a) Gay, ein berühmter Englischer Dichter, geboren 1688 %u oder bei Barnstaple in Devonshire, gestorben 1732, Zu seinen vorzüglichern dichterischen Arbeiten gehören Seine Fabel92 und die Beggar's Opera. Ausserdena hat inan von ilin noch verschiedene poetische Episteln, einige Eklogen, Elegien, Gesänge und Balladen. Die Begebenheit, auf welche Goldsinith. in unserer Stelle anspielt, steht in einem , Stanton - Harcourt den gten August 2728 datirtem Briefe Gay's an einen gewissen Mr. F . (Herr D. Beresford hat denselben im ersten Theile feiner Elegant Extracts in Prose S. 192. Ab. drucken lassen.) Die beiden Liebenden, welche das unglückliche Schicksal hatten, vom Blitze erschlagen zu werden, liefsen John Hewer und Sarah Drew. Mar fand fie in der Stellung, wie ersterer seine Geliebte umarmt hielt. Sie wurden auf dem Kirchkofe ZH

Stanton - Harcourt begraben, b) Publius Ovidius Naso, geboren zu Suimo iin Jahre

712 nach Erbauung Roms', gestorben im Jahr 770 oder im 17ten Jahre nach Christi Geburt) xu Tomi, einem Orte in Mösien, wohin er verwiesen worden war. Die Erzählung Acis und Galatea fteht im 3ten Buche seiner Metamorphosen, Vers 740 bis 897; eine vortrefflicke Uebersetzung derselben findet man in den Verwand. 111n gen nach Publius Ovidius Naso von 7. H. V oss, so weiter Theil, S. 317 m. ff.

[ocr errors]

: thets. Mén of líttle génius fóund thém mòft

easily imitated in their defécts, and English poetry, like that in the latter empire of Ròme, is nothing at présent bút à combination of luxùriant images, without plót ór connexion; à stríng óf épithets that improve thé fóund, without carrying on the sense. But perháps, Mádain, while 'I thús reprehend óthers, you'll think it just that 'I should give them an oppor. tùnity to retaliate, and indeed 'I have made this remark only tó · háve an opportunity of introducing to the company à báliad, which whatéver bé íts other defects, is 'I think át least free fróm thòse 'I háve mentioned.“ !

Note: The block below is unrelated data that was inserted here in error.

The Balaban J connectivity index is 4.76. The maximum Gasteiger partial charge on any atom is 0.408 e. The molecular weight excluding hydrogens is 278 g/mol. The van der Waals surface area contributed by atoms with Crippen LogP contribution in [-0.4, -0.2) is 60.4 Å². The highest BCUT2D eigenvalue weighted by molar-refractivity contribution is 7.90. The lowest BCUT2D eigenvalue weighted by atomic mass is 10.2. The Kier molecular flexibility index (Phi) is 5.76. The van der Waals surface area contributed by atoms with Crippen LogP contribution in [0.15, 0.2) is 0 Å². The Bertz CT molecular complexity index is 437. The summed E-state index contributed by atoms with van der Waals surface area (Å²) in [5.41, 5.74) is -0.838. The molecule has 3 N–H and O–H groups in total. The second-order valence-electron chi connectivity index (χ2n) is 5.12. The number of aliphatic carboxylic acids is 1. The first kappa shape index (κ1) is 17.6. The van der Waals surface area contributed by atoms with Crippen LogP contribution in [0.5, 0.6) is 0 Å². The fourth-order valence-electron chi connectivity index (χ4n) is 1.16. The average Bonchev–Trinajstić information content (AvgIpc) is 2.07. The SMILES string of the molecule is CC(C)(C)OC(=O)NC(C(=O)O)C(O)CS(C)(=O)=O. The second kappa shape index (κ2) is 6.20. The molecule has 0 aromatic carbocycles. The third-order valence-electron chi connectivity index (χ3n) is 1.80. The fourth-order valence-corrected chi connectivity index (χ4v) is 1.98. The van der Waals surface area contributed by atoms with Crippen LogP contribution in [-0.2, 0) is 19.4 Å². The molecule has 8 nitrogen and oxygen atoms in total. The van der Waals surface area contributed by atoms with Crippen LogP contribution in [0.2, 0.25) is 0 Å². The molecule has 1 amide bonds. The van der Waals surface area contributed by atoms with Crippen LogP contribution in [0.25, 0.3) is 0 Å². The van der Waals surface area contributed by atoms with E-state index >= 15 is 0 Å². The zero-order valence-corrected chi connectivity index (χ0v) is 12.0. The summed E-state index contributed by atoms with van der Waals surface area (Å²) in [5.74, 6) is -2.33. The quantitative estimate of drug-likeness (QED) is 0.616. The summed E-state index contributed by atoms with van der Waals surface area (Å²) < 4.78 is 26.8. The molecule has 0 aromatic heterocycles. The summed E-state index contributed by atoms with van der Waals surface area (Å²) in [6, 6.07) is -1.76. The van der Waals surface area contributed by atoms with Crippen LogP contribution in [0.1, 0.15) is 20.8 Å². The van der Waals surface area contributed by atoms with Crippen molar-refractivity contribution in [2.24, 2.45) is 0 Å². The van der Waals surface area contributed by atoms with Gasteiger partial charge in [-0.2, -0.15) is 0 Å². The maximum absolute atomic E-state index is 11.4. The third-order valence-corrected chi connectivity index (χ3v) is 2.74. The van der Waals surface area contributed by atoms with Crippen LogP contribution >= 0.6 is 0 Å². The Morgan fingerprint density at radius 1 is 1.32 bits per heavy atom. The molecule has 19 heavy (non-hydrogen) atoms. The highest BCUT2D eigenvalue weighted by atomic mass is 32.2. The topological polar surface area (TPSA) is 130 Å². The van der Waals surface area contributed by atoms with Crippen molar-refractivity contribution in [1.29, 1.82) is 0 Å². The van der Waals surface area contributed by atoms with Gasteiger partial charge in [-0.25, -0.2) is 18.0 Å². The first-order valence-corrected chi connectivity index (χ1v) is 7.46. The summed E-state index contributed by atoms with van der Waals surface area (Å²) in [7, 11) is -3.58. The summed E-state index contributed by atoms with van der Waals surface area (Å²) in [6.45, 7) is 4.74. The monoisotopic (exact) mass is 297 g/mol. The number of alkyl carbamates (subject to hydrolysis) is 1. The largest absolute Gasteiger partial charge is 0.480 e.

Túrn, gentle hermit of the dàle,
-„'And guide my lònely way,
„To where yón taper cheers the vale.

With holpitable ray.
„Fór here, forlórn ánd lost 'I tréad,..

,. With fainting step and flów;
„Where wilds immeasurably spread,

9,Seem lengthening as I gò.“
„Forbear, my són," the hermit cries,

Tỏ tempt the dangerous gloom;.
: ,,Fór yonder faithless phantom flies

„Tó lùre thee to thy doom.

c) Man vergleiche das, was in der vorangeschickten Bio.

graphie Goldlinith's über diese Schons Ballade gesagt worden ist.

,,Here to the hóuseless child óf want,

„My door ís Òpen stíll; , And thò mỹ portion is bít cánt,

„'I give it with gold will. „Thén túrn to night, and frèely share

„Whate’er iný céll bestows; „Mỹ rúfhy couch, and frúgal fare,

,,Mỹ blessing and repòle. „NÒ flócks that range the valley !

,,Tó slaughter 'I condemn : ,,Taught by that power that pities me, ."

„ 'I learn to píty thém. „Bút frón the mountain's gráfly fide, ..

„A guíltless fèast 'I bring;
A scríp with herbs and fruits supply'd,

„And water from the spring. „Thén, pilgrim, túrn, thy cares forego; :

„'All earth - bórn cares are wrong; „Mán, wants but little here below,

„Nór wánts that little lóng."
Sóft as the dew from heav'n descends,

Hís gentle accents féll;
The modest stranger lowly bénds,

'And fóllows to the cell. Fár ín à wilderness obscùre

The lonely manfion lay, 'A refùge to the neighbouring poor

'And strangers léd astray. Nò stòres Beneath its húmble thatch

Requir'd à máster's care; The wicket öpening with á látch, | Receivd the harmlets pair.

« AnteriorContinuar »